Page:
Sony Imageworks & ILM Join Forces on Alembic
At SIGGRAPH today, Sony Imageworks and Industrial Light & Magic announced a co-developed open source project for basic geometry called Alembic, which distills complex and often proprietary animated scenes into application-independent files with baked geometric results, which can be fully re-importable across a range of supporting software. Alembic aims to become the industry standard for loading baked geometry on demand, and has already garnered the support of Autodesk, The Foundry, Luxology, NVIDIA, RenderMan at Pixar and Side Effects. Alembic certainly underscores the significance of globalization, too.
ILM and Imageworks were independently working on software designed to solve this same problem, which they discovered at an Autodesk summit a year ago, and decided it was in their mutual interest and the interest of the industry to collaborate on the solution.
"Our work is becoming more collaborative, we work with other studios very regularly on our films, our clients want that and we want to make it very clear to our clients and easier for our workflows to work across multiple studios and in a collaborative way, "explained Rob Bredow, CTO of Imageworks. “And it's really helpful for us as a major player to have good standards: that makes us more efficient, it makes the work easier to do and it makes it healthier for us to be able to do innovative work more easily."
"We really feel that by combining our production knowledge that we're going to get something better for the industry than if we had just tried to do this on our own and put it out there," added Richard Kerris, CTO of ILM. "We also feel that this is not a competitive advantage. The thing that makes this work is a useful tool for everyone."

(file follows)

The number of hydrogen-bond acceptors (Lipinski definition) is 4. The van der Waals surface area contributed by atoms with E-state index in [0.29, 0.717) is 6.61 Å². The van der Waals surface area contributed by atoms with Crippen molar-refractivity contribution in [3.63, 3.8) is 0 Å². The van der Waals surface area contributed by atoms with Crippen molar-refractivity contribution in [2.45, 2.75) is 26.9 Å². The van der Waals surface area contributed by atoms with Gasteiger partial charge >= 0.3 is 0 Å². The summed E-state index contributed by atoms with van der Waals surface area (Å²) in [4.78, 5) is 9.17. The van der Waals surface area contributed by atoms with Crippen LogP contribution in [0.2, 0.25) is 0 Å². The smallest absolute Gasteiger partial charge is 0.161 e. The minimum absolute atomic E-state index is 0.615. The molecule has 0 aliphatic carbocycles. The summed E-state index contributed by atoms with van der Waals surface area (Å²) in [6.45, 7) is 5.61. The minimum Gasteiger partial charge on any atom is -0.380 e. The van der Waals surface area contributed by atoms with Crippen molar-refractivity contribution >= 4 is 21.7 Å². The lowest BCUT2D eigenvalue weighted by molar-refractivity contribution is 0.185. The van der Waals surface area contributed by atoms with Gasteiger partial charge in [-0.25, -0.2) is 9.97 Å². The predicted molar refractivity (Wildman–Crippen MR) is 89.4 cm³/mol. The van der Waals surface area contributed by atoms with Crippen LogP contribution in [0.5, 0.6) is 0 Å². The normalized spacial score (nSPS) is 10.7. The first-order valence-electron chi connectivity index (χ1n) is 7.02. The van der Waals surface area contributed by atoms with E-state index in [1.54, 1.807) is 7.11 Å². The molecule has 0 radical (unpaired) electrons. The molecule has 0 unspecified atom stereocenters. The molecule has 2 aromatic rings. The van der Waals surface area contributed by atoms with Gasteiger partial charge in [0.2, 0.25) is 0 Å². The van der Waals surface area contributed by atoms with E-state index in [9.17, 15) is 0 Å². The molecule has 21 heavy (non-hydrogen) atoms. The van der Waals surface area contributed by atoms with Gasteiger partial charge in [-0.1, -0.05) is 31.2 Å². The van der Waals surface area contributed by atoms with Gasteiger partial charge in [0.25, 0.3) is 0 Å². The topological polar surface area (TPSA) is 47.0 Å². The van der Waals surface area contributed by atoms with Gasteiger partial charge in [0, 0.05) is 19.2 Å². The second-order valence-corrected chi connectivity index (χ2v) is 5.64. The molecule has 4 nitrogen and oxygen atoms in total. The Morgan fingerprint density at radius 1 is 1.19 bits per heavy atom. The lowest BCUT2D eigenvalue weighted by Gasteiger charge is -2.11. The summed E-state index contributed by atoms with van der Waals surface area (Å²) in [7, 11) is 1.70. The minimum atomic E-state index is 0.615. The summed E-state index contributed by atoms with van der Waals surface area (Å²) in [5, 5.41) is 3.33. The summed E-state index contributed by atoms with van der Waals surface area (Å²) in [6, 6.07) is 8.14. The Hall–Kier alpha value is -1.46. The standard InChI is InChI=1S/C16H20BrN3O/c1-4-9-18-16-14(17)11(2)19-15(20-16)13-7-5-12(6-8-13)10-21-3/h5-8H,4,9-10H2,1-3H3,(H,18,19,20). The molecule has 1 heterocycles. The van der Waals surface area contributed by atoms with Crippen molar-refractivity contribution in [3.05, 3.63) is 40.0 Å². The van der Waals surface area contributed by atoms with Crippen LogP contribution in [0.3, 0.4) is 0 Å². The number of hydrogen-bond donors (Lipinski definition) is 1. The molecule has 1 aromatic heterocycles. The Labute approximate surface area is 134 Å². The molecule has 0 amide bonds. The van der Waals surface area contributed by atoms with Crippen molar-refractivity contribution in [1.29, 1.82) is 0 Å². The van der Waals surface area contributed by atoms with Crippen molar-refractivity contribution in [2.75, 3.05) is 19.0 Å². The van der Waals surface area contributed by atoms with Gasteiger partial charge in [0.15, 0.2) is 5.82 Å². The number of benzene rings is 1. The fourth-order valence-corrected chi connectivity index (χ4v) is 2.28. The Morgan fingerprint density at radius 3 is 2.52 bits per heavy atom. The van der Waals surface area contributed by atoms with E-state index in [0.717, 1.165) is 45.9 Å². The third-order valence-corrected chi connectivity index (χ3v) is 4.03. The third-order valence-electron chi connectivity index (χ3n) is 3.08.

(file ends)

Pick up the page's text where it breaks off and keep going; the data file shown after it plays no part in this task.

Sony, which announced its sixth open source initiative at SIGGRAPH, OpenColorIO, a framework for sharing color transformations across computer graphics workflows, has been utilizing Alembic on four of its productions: Green Lantern, The Smurfs, Arthur Christmas and Hotel Transylvania. ILM, meanwhile, with the industry standard OpenEXR format, has been using Alembic on several of its upcoming projects as well.
Alembic will be available for download in August on the project's Google Code site and more info can be found online at http://www.alembic.io.
When asked if he envisions Alembic expanding beyond geometry, Bredow responded, "It's possible. My preference is to make sure it does (a very basic thing that we all need) very, very well. But Alembic is designed to be extendable. For instance, there are a whole number of primitives that we support right out of the box… But it's possible if someone wanted to load extra data into this format, it's backed by a very powerful open source data base format called HDF5."